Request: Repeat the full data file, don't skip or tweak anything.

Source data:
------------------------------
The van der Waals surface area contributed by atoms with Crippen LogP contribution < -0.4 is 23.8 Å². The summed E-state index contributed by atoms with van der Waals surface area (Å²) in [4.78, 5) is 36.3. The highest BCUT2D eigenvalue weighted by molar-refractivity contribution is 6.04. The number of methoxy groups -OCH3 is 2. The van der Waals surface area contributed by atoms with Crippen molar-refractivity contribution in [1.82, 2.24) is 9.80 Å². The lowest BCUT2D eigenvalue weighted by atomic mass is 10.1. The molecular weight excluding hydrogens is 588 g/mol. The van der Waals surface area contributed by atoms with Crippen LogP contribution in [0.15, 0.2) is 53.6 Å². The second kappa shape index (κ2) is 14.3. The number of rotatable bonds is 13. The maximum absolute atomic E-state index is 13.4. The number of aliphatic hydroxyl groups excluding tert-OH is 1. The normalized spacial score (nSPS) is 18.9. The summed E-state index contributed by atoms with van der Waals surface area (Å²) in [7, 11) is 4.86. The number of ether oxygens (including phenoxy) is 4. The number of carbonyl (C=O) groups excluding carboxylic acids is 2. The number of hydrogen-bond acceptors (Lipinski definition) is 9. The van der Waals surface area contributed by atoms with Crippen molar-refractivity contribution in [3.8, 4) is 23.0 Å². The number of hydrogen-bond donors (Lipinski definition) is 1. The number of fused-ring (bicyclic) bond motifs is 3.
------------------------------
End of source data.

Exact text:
The van der Waals surface area contributed by atoms with Crippen LogP contribution < -0.4 is 23.8 Å². The summed E-state index contributed by atoms with van der Waals surface area (Å²) in [4.78, 5) is 36.3. The highest BCUT2D eigenvalue weighted by molar-refractivity contribution is 6.04. The number of methoxy groups -OCH3 is 2. The van der Waals surface area contributed by atoms with Crippen molar-refractivity contribution in [1.82, 2.24) is 9.80 Å². The lowest BCUT2D eigenvalue weighted by atomic mass is 10.1. The molecular weight excluding hydrogens is 588 g/mol. The van der Waals surface area contributed by atoms with Crippen LogP contribution in [0.15, 0.2) is 53.6 Å². The second kappa shape index (κ2) is 14.3. The number of rotatable bonds is 13. The maximum absolute atomic E-state index is 13.4. The number of aliphatic hydroxyl groups excluding tert-OH is 1. The normalized spacial score (nSPS) is 18.9. The summed E-state index contributed by atoms with van der Waals surface area (Å²) in [7, 11) is 4.86. The number of ether oxygens (including phenoxy) is 4. The number of carbonyl (C=O) groups excluding carboxylic acids is 2. The number of hydrogen-bond acceptors (Lipinski definition) is 9. The van der Waals surface area contributed by atoms with Crippen molar-refractivity contribution in [3.8, 4) is 23.0 Å². The number of hydrogen-bond donors (Lipinski definition) is 1. The number of fused-ring (bicyclic) bond motifs is 3.